If people seem to be working together, a Korach always comes along to cause dissension. If there is a good leader at the head of the community, expect a Korach to try to undermine him. If there is a dream to dream, a vision to implement, a plan to construct, there will be a Korach who will assure you that it isn’t going to work.
Korach is also the master of misrepresentation. If truth can be distorted and words twisted, you can be certain that Korach is somewhere around. His tongue is smooth and you are almost tempted to believe him, and that is precisely when there is danger.
Think about his eloquent claim, “All the congregation, every one of them, are holy” (Num. 16:3). He made everybody feel good. We’re all holy! What a relief! One and all were congratulating themselves when they heard his words.
One and all? Apparently with one exception. Moses heard what Korach said, and he collapsed: “he fell upon his face” (verse 4). What upset him so much? Probably the assertion that everyone was holy.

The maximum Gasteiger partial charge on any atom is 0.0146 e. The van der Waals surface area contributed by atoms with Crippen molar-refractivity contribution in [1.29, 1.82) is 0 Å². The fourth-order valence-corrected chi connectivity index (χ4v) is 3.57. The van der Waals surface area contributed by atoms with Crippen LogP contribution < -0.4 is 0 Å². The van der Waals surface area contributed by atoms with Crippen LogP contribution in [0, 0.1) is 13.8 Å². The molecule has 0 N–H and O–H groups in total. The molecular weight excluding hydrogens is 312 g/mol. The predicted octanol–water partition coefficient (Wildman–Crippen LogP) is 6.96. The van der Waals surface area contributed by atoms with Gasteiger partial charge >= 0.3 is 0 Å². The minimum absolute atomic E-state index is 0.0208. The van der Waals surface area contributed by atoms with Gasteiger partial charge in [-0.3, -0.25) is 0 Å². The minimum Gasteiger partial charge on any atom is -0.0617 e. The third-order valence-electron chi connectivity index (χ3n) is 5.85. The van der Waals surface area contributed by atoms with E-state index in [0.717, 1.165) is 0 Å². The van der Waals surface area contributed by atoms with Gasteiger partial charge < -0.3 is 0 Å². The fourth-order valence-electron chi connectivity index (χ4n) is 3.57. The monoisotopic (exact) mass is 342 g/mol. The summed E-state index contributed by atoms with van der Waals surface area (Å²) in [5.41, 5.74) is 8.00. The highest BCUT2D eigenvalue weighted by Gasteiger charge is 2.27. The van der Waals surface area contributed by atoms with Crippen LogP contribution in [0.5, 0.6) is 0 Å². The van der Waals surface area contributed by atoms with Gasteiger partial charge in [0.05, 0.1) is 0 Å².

Moses was a realist, who knew the real truth, that many of the congregation were tzaddikim, but some weren’t. There were sinners, cynics and rascals as in every community. What would a Moses have said about his people? Not that all were holy, but that they all could be. With an effort each one could rise high, but they were not all there yet.
There was a World War II song, “Bless ’em all, bless ’em all, the short and the tall.” We say that too. God, bless ‘em all, even the ones who aren’t yet holy. Help ’em to see what they can do with their lives. Help ’em to increase their holiness.